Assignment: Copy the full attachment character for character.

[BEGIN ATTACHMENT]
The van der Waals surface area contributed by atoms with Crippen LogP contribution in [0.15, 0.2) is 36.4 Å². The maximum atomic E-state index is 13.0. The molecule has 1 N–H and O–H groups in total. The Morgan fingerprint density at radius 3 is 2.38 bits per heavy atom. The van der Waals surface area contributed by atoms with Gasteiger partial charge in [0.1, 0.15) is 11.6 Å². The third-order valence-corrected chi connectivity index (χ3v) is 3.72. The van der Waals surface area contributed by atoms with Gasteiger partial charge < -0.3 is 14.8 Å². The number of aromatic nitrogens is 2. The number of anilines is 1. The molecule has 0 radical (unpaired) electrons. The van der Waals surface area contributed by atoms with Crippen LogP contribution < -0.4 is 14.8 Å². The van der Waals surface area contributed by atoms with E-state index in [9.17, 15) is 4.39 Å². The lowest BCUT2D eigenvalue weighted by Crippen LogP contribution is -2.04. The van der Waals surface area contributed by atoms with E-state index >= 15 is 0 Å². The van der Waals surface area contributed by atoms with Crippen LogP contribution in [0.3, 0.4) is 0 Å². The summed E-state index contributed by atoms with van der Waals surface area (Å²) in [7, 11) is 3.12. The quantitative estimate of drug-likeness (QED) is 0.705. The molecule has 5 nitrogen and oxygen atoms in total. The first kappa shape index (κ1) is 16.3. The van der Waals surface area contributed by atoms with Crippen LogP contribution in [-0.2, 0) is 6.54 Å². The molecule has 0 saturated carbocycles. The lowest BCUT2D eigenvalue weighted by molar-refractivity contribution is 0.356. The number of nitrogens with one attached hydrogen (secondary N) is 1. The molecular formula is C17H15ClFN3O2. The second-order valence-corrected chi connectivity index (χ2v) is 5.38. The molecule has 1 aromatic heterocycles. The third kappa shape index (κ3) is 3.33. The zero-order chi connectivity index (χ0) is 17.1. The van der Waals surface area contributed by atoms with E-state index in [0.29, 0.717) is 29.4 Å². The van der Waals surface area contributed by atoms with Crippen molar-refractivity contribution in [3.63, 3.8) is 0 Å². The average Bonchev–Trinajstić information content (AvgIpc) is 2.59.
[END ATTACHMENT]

The van der Waals surface area contributed by atoms with Crippen LogP contribution in [0.15, 0.2) is 36.4 Å². The maximum atomic E-state index is 13.0. The molecule has 1 N–H and O–H groups in total. The Morgan fingerprint density at radius 3 is 2.38 bits per heavy atom. The van der Waals surface area contributed by atoms with Gasteiger partial charge in [0.1, 0.15) is 11.6 Å². The third-order valence-corrected chi connectivity index (χ3v) is 3.72. The van der Waals surface area contributed by atoms with Gasteiger partial charge < -0.3 is 14.8 Å². The number of aromatic nitrogens is 2. The number of anilines is 1. The molecule has 0 radical (unpaired) electrons. The van der Waals surface area contributed by atoms with Crippen LogP contribution < -0.4 is 14.8 Å². The van der Waals surface area contributed by atoms with E-state index in [9.17, 15) is 4.39 Å². The lowest BCUT2D eigenvalue weighted by Crippen LogP contribution is -2.04. The van der Waals surface area contributed by atoms with E-state index >= 15 is 0 Å². The van der Waals surface area contributed by atoms with Crippen LogP contribution in [0.3, 0.4) is 0 Å². The summed E-state index contributed by atoms with van der Waals surface area (Å²) in [7, 11) is 3.12. The quantitative estimate of drug-likeness (QED) is 0.705. The molecule has 5 nitrogen and oxygen atoms in total. The first kappa shape index (κ1) is 16.3. The van der Waals surface area contributed by atoms with Crippen LogP contribution in [-0.2, 0) is 6.54 Å². The molecule has 0 saturated carbocycles. The lowest BCUT2D eigenvalue weighted by molar-refractivity contribution is 0.356. The number of nitrogens with one attached hydrogen (secondary N) is 1. The molecular formula is C17H15ClFN3O2. The second-order valence-corrected chi connectivity index (χ2v) is 5.38. The molecule has 1 aromatic heterocycles. The third kappa shape index (κ3) is 3.33. The zero-order chi connectivity index (χ0) is 17.1. The van der Waals surface area contributed by atoms with E-state index in [0.29, 0.717) is 29.4 Å². The van der Waals surface area contributed by atoms with Crippen molar-refractivity contribution in [3.63, 3.8) is 0 Å². The average Bonchev–Trinajstić information content (AvgIpc) is 2.59.